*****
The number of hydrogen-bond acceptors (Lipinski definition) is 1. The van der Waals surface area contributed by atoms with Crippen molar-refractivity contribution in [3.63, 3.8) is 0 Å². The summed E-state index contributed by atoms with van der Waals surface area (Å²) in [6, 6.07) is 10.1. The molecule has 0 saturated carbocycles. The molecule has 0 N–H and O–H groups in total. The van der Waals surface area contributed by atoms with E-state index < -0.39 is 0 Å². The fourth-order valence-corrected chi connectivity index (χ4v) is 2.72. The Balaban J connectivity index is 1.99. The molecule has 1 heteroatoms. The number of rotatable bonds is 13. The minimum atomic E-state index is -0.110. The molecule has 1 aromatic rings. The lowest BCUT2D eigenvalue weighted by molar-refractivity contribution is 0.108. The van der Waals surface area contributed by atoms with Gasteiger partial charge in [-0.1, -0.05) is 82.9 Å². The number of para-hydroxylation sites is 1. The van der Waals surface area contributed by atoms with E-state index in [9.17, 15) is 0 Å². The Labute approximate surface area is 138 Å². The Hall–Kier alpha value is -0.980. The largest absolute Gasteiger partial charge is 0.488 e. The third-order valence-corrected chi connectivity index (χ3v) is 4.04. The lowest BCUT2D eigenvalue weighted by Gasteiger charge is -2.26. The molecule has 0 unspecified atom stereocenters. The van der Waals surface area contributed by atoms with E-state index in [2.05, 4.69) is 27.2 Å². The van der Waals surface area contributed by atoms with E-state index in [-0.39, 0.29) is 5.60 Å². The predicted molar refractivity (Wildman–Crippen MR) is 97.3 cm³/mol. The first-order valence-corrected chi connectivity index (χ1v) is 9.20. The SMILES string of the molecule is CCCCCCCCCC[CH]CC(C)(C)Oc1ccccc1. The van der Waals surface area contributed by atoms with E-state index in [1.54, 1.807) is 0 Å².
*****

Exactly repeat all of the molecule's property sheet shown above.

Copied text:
The number of hydrogen-bond acceptors (Lipinski definition) is 1. The van der Waals surface area contributed by atoms with Crippen molar-refractivity contribution in [3.63, 3.8) is 0 Å². The summed E-state index contributed by atoms with van der Waals surface area (Å²) in [6, 6.07) is 10.1. The molecule has 0 saturated carbocycles. The molecule has 0 N–H and O–H groups in total. The van der Waals surface area contributed by atoms with E-state index < -0.39 is 0 Å². The fourth-order valence-corrected chi connectivity index (χ4v) is 2.72. The Balaban J connectivity index is 1.99. The molecule has 1 heteroatoms. The number of rotatable bonds is 13. The minimum atomic E-state index is -0.110. The molecule has 1 aromatic rings. The lowest BCUT2D eigenvalue weighted by molar-refractivity contribution is 0.108. The van der Waals surface area contributed by atoms with Gasteiger partial charge in [-0.1, -0.05) is 82.9 Å². The number of para-hydroxylation sites is 1. The van der Waals surface area contributed by atoms with E-state index in [9.17, 15) is 0 Å². The Labute approximate surface area is 138 Å². The Hall–Kier alpha value is -0.980. The largest absolute Gasteiger partial charge is 0.488 e. The third-order valence-corrected chi connectivity index (χ3v) is 4.04. The lowest BCUT2D eigenvalue weighted by Gasteiger charge is -2.26. The molecule has 0 unspecified atom stereocenters. The van der Waals surface area contributed by atoms with E-state index in [2.05, 4.69) is 27.2 Å². The van der Waals surface area contributed by atoms with E-state index in [-0.39, 0.29) is 5.60 Å². The predicted molar refractivity (Wildman–Crippen MR) is 97.3 cm³/mol. The first-order valence-corrected chi connectivity index (χ1v) is 9.20. The SMILES string of the molecule is CCCCCCCCCC[CH]CC(C)(C)Oc1ccccc1. The van der Waals surface area contributed by atoms with E-state index in [1.54, 1.807) is 0 Å².